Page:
Microsoft Windows 2008 R2 Maximum Memory Limits bypass

Experts,

my server is running on Microsoft Windows 2008 R2 STD, and i wanted to install more memory over the Microsoft Windows 2008 R2 Maximum Memory Limit of 32. I need to know what would be the best route to overcome this with minimal work.
tomfontanillaAsked:
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slightwv (䄆 Netminder) Commented:
My Windows admin skills are limited but I believe you can install as much RAM as you want in the server.  Windows will only see up to 32Gig.

I'm curious, why would you want more RAM than the OS can address?
Lee W, MVPTechnology and Business Process AdvisorCommented:
You need to upgrade to Enterprise (not really sold) or purchase 2012 R2 and use downgrade rights.  Any other solution other than upgrade the edition or product would be a violation of the license.

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tomfontanillaAuthor Commented:
Hello slightwv,

we are running an oracle DB, our users and data are getting bigger. everytime we add new DBs, memory usage rises. Target is to have this server running on 64GB. But with Server STD memory limitation, the STD OS only recognize 32gb.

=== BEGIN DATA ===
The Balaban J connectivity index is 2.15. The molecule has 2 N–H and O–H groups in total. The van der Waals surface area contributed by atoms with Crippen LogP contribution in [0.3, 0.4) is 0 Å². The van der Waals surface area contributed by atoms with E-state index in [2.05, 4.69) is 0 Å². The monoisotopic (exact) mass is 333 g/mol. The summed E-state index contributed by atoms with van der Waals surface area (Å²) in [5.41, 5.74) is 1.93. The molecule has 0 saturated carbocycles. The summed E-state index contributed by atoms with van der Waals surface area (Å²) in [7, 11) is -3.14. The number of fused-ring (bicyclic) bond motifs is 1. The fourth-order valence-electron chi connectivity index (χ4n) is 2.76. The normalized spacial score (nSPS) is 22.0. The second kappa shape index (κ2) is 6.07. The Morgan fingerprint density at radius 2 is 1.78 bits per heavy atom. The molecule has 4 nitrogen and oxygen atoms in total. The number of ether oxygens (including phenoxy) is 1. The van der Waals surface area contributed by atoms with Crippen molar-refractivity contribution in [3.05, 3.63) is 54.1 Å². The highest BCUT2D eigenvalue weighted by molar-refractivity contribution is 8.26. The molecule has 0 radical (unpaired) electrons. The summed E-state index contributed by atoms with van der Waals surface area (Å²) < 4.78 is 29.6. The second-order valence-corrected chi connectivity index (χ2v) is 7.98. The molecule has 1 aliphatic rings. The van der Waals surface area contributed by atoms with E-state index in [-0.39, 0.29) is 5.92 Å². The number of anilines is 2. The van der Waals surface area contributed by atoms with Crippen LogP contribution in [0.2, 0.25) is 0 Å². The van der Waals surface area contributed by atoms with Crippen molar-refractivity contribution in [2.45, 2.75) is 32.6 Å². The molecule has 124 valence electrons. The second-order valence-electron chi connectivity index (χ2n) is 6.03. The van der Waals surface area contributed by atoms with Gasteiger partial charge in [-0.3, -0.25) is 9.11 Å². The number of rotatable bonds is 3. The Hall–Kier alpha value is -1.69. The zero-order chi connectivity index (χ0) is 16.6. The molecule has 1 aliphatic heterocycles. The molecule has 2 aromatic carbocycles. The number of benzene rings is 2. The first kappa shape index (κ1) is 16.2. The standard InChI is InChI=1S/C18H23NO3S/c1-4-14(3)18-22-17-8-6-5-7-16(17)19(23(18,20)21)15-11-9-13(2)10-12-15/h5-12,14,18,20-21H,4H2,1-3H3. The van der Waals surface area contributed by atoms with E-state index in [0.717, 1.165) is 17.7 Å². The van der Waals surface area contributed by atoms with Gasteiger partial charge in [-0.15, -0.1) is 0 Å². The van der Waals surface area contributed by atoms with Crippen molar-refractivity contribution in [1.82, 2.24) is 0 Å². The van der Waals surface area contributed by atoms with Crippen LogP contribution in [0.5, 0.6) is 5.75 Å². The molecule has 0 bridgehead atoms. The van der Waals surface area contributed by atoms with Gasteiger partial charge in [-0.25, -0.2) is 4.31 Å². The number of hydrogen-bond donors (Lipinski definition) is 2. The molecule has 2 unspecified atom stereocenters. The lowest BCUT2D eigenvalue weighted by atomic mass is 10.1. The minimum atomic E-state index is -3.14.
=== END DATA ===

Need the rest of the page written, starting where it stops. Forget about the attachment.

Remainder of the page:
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tomfontanillaAuthor Commented:
Hello Lee,

that would be lots of work involve. Not to mention the possible impact to our DBs when we run the upgrade. thoughts?
slightwv (䄆 Netminder) Commented:
If the OS can only see 32Gig, how do you expect Oracle to use the rest?  Unless there is some deep level magic I'm not aware of, Oracle takes memory from the OS.  So, it only has access to the same 32Gig.
PowerEdgeTechIT ConsultantCommented:
Solution: Upgrade to Enterprise or Datacenter.
tomfontanillaAuthor Commented:
I've requested that this question be closed as follows:

Accepted answer: 0 points for tomfontanilla's comment #a41240127

for the following reason:

great response
slightwv (䄆 Netminder) Commented:
>>tomfontanilla requested that this question be closed by accepting tomfontanilla's comment #a41240127 (0 points) as the solution for the following reason:

Mis-click?
PowerEdgeTechIT ConsultantCommented:
I think the wrong comment was selected. The selected comment was the author restating the problem. The solution is clearly to upgrade to Enterprise (suggested first by Lee, then by PET) or Datacenter (suggested by PET).
Lee W, MVPTechnology and Business Process AdvisorCommented:
Agree - and tomfontanilla - why would you allow your production database to run in an unsupported state.  I don't know if there's any other thing you MIGHT be able to do, but the ONLY way to keep Windows in a SUPPORTED state is to Upgrade the edition or product.  Note: If you purchase Windows 2012 R2 standard, you SHOULD be able to use 2008 R2 Enterprise - which should be a less painful process, I believe a DISM SKU upgrade.  BUT you have to purchase a volume license for it.
tomfontanillaAuthor Commented:
Great response
tomfontanillaAuthor Commented:
recommendation is good.
tomfontanillaAuthor Commented:
noted. thanks.
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Windows Server 2008

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